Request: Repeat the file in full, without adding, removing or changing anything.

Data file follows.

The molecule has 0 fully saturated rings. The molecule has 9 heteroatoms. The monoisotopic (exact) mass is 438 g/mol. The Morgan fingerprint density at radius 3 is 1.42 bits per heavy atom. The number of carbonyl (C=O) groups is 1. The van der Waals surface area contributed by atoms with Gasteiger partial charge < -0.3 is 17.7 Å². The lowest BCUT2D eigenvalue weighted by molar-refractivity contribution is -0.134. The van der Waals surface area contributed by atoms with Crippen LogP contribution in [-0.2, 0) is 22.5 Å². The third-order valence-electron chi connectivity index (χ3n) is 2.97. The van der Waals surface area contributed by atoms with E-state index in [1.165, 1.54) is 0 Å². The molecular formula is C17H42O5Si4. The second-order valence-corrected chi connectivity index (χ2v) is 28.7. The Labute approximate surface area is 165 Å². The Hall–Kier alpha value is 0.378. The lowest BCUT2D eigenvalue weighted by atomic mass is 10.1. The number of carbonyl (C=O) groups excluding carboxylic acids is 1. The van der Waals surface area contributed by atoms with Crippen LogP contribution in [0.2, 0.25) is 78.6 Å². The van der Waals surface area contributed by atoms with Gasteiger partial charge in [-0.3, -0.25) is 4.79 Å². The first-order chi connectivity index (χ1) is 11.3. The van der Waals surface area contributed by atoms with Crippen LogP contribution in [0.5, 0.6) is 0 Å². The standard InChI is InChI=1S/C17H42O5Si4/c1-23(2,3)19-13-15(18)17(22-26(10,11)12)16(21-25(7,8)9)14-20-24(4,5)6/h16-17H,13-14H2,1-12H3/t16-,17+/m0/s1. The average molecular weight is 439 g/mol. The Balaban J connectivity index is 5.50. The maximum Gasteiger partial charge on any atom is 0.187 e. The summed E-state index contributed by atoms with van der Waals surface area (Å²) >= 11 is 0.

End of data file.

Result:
The molecule has 0 fully saturated rings. The molecule has 9 heteroatoms. The monoisotopic (exact) mass is 438 g/mol. The Morgan fingerprint density at radius 3 is 1.42 bits per heavy atom. The number of carbonyl (C=O) groups is 1. The van der Waals surface area contributed by atoms with Gasteiger partial charge < -0.3 is 17.7 Å². The lowest BCUT2D eigenvalue weighted by molar-refractivity contribution is -0.134. The van der Waals surface area contributed by atoms with Crippen LogP contribution in [-0.2, 0) is 22.5 Å². The third-order valence-electron chi connectivity index (χ3n) is 2.97. The van der Waals surface area contributed by atoms with E-state index in [1.165, 1.54) is 0 Å². The molecular formula is C17H42O5Si4. The second-order valence-corrected chi connectivity index (χ2v) is 28.7. The Labute approximate surface area is 165 Å². The Hall–Kier alpha value is 0.378. The lowest BCUT2D eigenvalue weighted by atomic mass is 10.1. The number of carbonyl (C=O) groups excluding carboxylic acids is 1. The van der Waals surface area contributed by atoms with Crippen LogP contribution in [0.2, 0.25) is 78.6 Å². The van der Waals surface area contributed by atoms with Gasteiger partial charge in [-0.3, -0.25) is 4.79 Å². The first-order chi connectivity index (χ1) is 11.3. The van der Waals surface area contributed by atoms with Crippen LogP contribution in [0.5, 0.6) is 0 Å². The standard InChI is InChI=1S/C17H42O5Si4/c1-23(2,3)19-13-15(18)17(22-26(10,11)12)16(21-25(7,8)9)14-20-24(4,5)6/h16-17H,13-14H2,1-12H3/t16-,17+/m0/s1. The average molecular weight is 439 g/mol. The Balaban J connectivity index is 5.50. The maximum Gasteiger partial charge on any atom is 0.187 e. The summed E-state index contributed by atoms with van der Waals surface area (Å²) >= 11 is 0.